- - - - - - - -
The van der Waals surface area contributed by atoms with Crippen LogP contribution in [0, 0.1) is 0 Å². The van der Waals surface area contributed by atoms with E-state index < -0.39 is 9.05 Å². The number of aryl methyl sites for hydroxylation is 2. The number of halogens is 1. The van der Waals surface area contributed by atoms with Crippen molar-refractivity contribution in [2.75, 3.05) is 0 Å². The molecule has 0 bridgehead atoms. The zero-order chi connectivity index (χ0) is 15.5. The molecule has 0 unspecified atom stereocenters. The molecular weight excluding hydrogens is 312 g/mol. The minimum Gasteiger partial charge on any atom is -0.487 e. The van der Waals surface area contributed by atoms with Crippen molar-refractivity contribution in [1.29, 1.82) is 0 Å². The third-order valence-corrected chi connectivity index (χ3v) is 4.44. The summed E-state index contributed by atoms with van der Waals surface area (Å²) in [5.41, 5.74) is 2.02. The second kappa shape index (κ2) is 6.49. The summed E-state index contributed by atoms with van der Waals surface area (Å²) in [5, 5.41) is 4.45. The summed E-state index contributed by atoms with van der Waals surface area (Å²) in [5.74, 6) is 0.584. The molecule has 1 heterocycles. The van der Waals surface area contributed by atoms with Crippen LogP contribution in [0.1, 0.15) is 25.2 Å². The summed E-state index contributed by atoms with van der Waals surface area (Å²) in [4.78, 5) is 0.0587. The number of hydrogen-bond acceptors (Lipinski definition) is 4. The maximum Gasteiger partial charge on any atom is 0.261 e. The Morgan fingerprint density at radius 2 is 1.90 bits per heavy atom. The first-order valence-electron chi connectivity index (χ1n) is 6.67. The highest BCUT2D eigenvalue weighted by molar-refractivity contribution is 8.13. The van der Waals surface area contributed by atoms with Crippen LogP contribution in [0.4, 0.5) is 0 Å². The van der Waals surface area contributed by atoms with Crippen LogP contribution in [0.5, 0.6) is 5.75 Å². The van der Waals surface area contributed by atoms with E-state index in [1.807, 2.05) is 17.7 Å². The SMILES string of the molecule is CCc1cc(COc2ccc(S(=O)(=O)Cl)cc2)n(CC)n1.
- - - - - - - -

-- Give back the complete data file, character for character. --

The van der Waals surface area contributed by atoms with Crippen LogP contribution in [0, 0.1) is 0 Å². The van der Waals surface area contributed by atoms with E-state index < -0.39 is 9.05 Å². The number of aryl methyl sites for hydroxylation is 2. The number of halogens is 1. The van der Waals surface area contributed by atoms with Crippen molar-refractivity contribution in [2.75, 3.05) is 0 Å². The molecule has 0 bridgehead atoms. The zero-order chi connectivity index (χ0) is 15.5. The molecule has 0 unspecified atom stereocenters. The molecular weight excluding hydrogens is 312 g/mol. The minimum Gasteiger partial charge on any atom is -0.487 e. The van der Waals surface area contributed by atoms with Crippen molar-refractivity contribution in [1.29, 1.82) is 0 Å². The third-order valence-corrected chi connectivity index (χ3v) is 4.44. The summed E-state index contributed by atoms with van der Waals surface area (Å²) in [5.41, 5.74) is 2.02. The second kappa shape index (κ2) is 6.49. The summed E-state index contributed by atoms with van der Waals surface area (Å²) in [5, 5.41) is 4.45. The summed E-state index contributed by atoms with van der Waals surface area (Å²) in [5.74, 6) is 0.584. The molecule has 1 heterocycles. The van der Waals surface area contributed by atoms with Crippen LogP contribution in [0.1, 0.15) is 25.2 Å². The summed E-state index contributed by atoms with van der Waals surface area (Å²) in [4.78, 5) is 0.0587. The number of hydrogen-bond acceptors (Lipinski definition) is 4. The maximum Gasteiger partial charge on any atom is 0.261 e. The Morgan fingerprint density at radius 2 is 1.90 bits per heavy atom. The first-order valence-electron chi connectivity index (χ1n) is 6.67. The highest BCUT2D eigenvalue weighted by molar-refractivity contribution is 8.13. The van der Waals surface area contributed by atoms with Crippen LogP contribution in [0.4, 0.5) is 0 Å². The van der Waals surface area contributed by atoms with Crippen LogP contribution in [0.5, 0.6) is 5.75 Å². The van der Waals surface area contributed by atoms with E-state index in [1.807, 2.05) is 17.7 Å². The SMILES string of the molecule is CCc1cc(COc2ccc(S(=O)(=O)Cl)cc2)n(CC)n1.